4 Types of Collaborative Robots to Increase Productivity

Blog post by Ian Mogab, Controls Engineer

Often times you may hear of manufacturers opting to replace their human workforce with robots in order to increase productivity. However, there are some drawbacks to doing this; robots are not good at doing everything. What if you could add robots to your operation, while keeping everything that you love about your human workforce? The answer is here: collaborative robots.

What is a collaborative robot?

Collaborative robots are designed to work alongside their human counterparts in a variety of configurations, often teaming up to accomplish tasks that neither could do on their own. Collaborative robots are defined by ISO 10218, which defines four main collaborative robot features: Safety monitored stop, speed and separation monitoring, power and force limiting, and hand guiding.

Safety Monitored Stop

This is perhaps the simplest method of collaborative robots and is used in applications when human interference with the robot is infrequent. This type of collaboration utilizes a traditional industrial robot in conjunction with safety devices such as a laser scanner that detects employee entrance into the designated robot zone. If an employee is detected entering the robot zone, the robot stops and the employee can perform any necessary work operations, and then resume the robot at the push of a button.  For example, this type of collaboration is often used when a large industrial robot is needed due to loads, but a secondary operation has to be performed by an operator.

Speed and Separation Monitoring

This type of collaborative robot installation also uses traditional industrial robots, but it is more suited for environments where employees will be frequently interacting with the robot.  In this type of installation, the area around the robot is constantly monitored by a vision system, which can detect employee proximity to the robot. If the employee enters the “warning” zone, the robot slows to a safe speed and if the employee enters the “stop” zone, the robot pauses until the employee has left the zone. Once the employee leaves the zone, the robot automatically resumes operation. This robot is better than safety monitored stop in instances with frequent employee interaction because the robot will automatically determine the safe running speed based on the location of the employee.

Power and Force Limiting

Power and force limiting robots are the most collaborative of the types mentioned in this article and are the only ones that can truly work alongside humans without any additional safety devices and process interruption. These robots are designed with collaboration in mind meaning they don’t have any sharp corners, exposed motors, or pinch points. They have sensitive force monitoring devices, and often have a padded “skin” to dissipate force in the event of a collision. These robots work alongside humans and stop instantly if any collision is detected. This means that no vision system, laser scanners, or fencing is required when the robot is properly configured. Oftentimes the extra cost of the force limited robots is offset by the cost savings of not having to purchase and program a network of safety scanners. Currently, these force limiting robots are limited to smaller applications 35kg or less.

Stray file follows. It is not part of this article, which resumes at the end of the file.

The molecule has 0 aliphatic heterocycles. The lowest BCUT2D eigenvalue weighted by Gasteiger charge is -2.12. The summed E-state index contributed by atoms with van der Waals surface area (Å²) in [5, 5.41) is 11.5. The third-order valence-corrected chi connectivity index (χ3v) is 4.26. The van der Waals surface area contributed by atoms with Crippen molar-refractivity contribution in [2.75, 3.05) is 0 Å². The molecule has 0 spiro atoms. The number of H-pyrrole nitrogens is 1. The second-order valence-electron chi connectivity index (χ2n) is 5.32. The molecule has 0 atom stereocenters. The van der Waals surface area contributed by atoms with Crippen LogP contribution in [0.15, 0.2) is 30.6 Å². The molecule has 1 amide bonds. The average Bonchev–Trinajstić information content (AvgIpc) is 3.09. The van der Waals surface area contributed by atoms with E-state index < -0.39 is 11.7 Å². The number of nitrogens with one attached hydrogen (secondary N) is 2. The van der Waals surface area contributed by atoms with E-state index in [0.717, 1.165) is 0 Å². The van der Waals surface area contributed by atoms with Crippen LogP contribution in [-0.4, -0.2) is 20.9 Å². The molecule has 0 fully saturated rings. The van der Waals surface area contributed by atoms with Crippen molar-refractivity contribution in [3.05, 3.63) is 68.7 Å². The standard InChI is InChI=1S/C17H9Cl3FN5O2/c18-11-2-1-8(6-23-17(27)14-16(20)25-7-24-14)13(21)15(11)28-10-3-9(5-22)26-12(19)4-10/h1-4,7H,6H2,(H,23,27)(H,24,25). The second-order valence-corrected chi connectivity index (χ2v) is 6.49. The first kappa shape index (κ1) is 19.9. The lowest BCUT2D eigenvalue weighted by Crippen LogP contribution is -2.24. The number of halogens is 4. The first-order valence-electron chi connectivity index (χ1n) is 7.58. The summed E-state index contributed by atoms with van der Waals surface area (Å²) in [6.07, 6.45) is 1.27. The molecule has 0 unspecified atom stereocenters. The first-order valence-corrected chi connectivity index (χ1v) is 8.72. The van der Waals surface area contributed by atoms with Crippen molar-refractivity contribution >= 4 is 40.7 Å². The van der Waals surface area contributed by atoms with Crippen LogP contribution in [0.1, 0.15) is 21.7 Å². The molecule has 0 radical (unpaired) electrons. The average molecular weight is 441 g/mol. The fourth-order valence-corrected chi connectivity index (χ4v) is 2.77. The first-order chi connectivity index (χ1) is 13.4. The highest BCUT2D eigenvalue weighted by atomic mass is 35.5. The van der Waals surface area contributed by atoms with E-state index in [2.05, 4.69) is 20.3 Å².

Hand Guiding

Hand Guiding is a collaborative feature that some robots have. It allows a programmer to “teach” robot paths and positions simply by moving the robot with their hand to the desired position. This is especially useful in instances when the robot needs to be reprogrammed on the fly. The new positions can be taught quickly which limits downtime. It should be noted that if the robot is not a force limited robot, the proper safety guarding and logic should still be in place for regular operations.

Risk Assessment

With all collaborative robots, a risk assessment of the application should be done to determine all possible risks and proper devices and procedures to mitigate the risk should be implemented. All collaborative robot applications should follow ISO 10218.   However, not all processes are applicable to collaborative robots, which is why a risk assessment needs to be done by a qualified person for each application.

Free Robot Assessment

Related categories: Blog Robotics

Nick Hitchcock's Bio

Texas Director of Operations

Hired in 2008, Nick Hitchcock has served in several engineering and management roles in the company’s Austin office. Starting out at the Michigan office, and moving to Texas in July 2010, he now serves as the Director of Texas Operations.